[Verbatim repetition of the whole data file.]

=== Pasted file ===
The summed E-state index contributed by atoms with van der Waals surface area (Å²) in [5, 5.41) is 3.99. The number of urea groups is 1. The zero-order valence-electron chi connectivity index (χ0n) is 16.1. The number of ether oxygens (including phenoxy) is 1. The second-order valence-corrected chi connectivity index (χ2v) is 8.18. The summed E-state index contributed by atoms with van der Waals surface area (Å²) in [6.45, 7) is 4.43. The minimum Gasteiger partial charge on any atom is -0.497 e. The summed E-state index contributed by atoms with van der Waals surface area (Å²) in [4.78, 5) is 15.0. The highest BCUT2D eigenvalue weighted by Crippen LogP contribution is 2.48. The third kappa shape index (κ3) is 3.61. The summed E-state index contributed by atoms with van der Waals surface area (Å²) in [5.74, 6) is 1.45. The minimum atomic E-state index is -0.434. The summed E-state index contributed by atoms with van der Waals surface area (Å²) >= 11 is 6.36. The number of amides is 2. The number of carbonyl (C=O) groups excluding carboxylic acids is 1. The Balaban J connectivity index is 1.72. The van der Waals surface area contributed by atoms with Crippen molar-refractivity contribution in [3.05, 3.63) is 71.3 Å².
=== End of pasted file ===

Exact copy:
The summed E-state index contributed by atoms with van der Waals surface area (Å²) in [5, 5.41) is 3.99. The number of urea groups is 1. The zero-order valence-electron chi connectivity index (χ0n) is 16.1. The number of ether oxygens (including phenoxy) is 1. The second-order valence-corrected chi connectivity index (χ2v) is 8.18. The summed E-state index contributed by atoms with van der Waals surface area (Å²) in [6.45, 7) is 4.43. The minimum Gasteiger partial charge on any atom is -0.497 e. The summed E-state index contributed by atoms with van der Waals surface area (Å²) in [4.78, 5) is 15.0. The highest BCUT2D eigenvalue weighted by Crippen LogP contribution is 2.48. The third kappa shape index (κ3) is 3.61. The summed E-state index contributed by atoms with van der Waals surface area (Å²) in [5.74, 6) is 1.45. The minimum atomic E-state index is -0.434. The summed E-state index contributed by atoms with van der Waals surface area (Å²) >= 11 is 6.36. The number of amides is 2. The number of carbonyl (C=O) groups excluding carboxylic acids is 1. The Balaban J connectivity index is 1.72. The van der Waals surface area contributed by atoms with Crippen molar-refractivity contribution in [3.05, 3.63) is 71.3 Å².